Diving Deeper

Make Big Data Smart Data (Part 2)

Part 2: The Key to Becoming a Data-driven Enterprise

Your competitors are working vigorously to execute a data management strategy that will enable them to dig deeper and pull out insights that enhance profitability, build new products, minimize exposure to risk, and deepen customer relationships. Data management on its own is probably not enough. It’s what you can do with data once you have a handle on it. Today’s small banks and startup FinTechs are also on the move, not hamstrung by twenty years of infrastructure accumulation. They will grow quickly because they are innovative, and they are nimble.

Your ability to compete for market share in this environment depends on how well you take your bank from being a legacy organization to an information-based, data-driven enterprise. How do you do that?

That’s the question I left you with in my last blog post. With a better understanding of the data management landscape – what it looks like today, where it’s going tomorrow – you probably have a clearer idea of how important it is to leverage the insights data provide if you’re going to outpace your competition in the financial services domain. So what can you do from a practical perspective to make sure your organization implements a data management strategy that provides a competitive edge?

Here are four areas to consider.

Foundational Readiness

Just because an organization has decided to invest in their data and capture the advantages it offers doesn’t mean it’s equipped to do so. The organization has to be foundationally ready.

What does this mean? For starters, being foundationally ready is a base-level position for your organization. It means you know where your data lives . . . how it’s named, how it works, what elements of it you can trust. Some refer to this discovery process as “master metadata management,” a four-letter word for some in the industry or an exercise that sounds expensive. It doesn’t have to be either. It’s really a process that involves getting to know the data landscape of your organization. That may mean inventorying your data, working with producers to identify metadata, and negotiating with consumers to determine what constitutes important information or “good” for their use cases.

Foundational readiness also requires understanding lineage. Where is your data coming from? Where is it going? While this groundwork assessment is a documentation-type exercise, it’s extremely important because it will enable your current processes to run more smoothly and accurately. You and your organization could get enormous lift simply by figuring out where data lives and which elements represent the correct version of the truth. The clarity that comes with knowing where data started, where it has been, and how it was transformed instills confidence when you use it to drive action. You could also identify data landmines – failure points that could derail product development, misrepresent profitability, and undermine dependability. Fuzzy processes and black box data journeys weaken confidence, complicate audits, and threaten regulatory compliance. 

As part of this process, it’s vital to integrate upstream and downstream data sources and users. Looking downstream, your data team can help establish this integration by finding out who in the organization is using these data sources, how they are using them, and which variables are important. Looking upstream? There needs to be a clear message to those who produce these data sources: Don’t turn them off. This is especially important when you’re dealing with user-defined data that lives outside the production space. For instance, an analyst may create a table or chart for personal use but later delete the source not realizing that a few others have come to depend on it for their own critical processes. One takeaway from this sort of experience is that it’s usually a good idea to rely exclusively on well-controlled sources with clear policies in place to protect the integrity of those processes.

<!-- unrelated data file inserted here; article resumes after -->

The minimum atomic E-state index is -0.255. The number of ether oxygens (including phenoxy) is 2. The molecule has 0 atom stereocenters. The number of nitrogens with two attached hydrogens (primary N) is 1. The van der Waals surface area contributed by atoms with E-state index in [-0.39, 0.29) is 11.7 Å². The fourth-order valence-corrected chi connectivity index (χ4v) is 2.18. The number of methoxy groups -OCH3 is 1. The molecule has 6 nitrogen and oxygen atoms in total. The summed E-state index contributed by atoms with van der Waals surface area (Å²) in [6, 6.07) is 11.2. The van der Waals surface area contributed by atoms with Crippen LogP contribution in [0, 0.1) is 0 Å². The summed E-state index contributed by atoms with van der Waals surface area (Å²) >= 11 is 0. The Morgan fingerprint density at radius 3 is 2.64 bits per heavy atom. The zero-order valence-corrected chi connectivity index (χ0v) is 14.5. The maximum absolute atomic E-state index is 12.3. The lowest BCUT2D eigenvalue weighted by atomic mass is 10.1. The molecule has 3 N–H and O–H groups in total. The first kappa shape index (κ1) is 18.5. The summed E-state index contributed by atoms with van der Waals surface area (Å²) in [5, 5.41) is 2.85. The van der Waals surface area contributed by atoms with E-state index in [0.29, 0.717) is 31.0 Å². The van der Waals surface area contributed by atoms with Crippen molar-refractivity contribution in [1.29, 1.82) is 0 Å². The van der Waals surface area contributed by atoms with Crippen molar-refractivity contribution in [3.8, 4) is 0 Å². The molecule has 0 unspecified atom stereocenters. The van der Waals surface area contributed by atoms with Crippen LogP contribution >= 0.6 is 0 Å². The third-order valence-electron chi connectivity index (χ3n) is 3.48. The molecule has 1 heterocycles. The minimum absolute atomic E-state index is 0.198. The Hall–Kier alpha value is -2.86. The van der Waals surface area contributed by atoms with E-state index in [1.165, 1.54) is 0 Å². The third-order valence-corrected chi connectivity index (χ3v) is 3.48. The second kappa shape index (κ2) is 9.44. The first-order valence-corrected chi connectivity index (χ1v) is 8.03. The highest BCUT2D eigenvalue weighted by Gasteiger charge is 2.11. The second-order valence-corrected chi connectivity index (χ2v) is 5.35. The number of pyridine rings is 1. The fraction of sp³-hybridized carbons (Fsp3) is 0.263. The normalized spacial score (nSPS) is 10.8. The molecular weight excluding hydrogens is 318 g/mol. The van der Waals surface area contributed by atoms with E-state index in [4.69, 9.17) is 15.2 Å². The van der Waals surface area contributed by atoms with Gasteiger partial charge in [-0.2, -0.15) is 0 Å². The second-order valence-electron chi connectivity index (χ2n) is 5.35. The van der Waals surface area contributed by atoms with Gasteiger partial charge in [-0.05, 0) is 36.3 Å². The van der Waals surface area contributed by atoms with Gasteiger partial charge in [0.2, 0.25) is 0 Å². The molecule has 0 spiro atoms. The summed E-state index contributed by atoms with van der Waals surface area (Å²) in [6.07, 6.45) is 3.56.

Mapping out the ecosystem is also vitally important if you expect to achieve foundational readiness. Rather than requiring an expensive yearlong consulting engagement that culminates with a report, the right data team can often address this need in a matter of a few weeks or a month. In doing so, they can determine where data live and begin to evaluate the maturity of the ecosystem and then spend time strengthening it. Are there red flags flying, such as varying levels of legacy infrastructure, some on the cloud, some on individual laptops? Is data well governed? Standardized and documented? Is quality defined and then monitored? Who owns the data? Is data management more of a manual process rather than automated?

So the key indicators for gauging your foundational readiness include knowing where your data is and what’s actually in it, being able to distinguish between reliable and unreliable data, and knowing who uses the data and how.

Expert Pragmatism

As mentioned in Part 1 of this blog post, lots of consultants are classical data people – they’re smart – but they lack the real-world experience that comes from having worked in your space. It’s important to recognize the distinction between consultants who have academic credentials and those who have on-the-ground experience, understand industry-specific applications, and recognize the outcomes you aim to achieve.

To that end, it’s vital to consider the distinction between data management and data engineering. Standard thinking when it comes to data management is that the best solution is to have one centralized data ecosystem on the same tech stack that works the same way no matter what. In a perfect world, that’s ideal. But ideal is elusive in the real world. Enterprise solutions require enterprise sponsorship, and that doesn’t exist in most places. If you’re not in a position where you can immediately develop and implement a centralized data ecosystem and platform, the best and most timely solution is for your data management team to do what it can with what it has.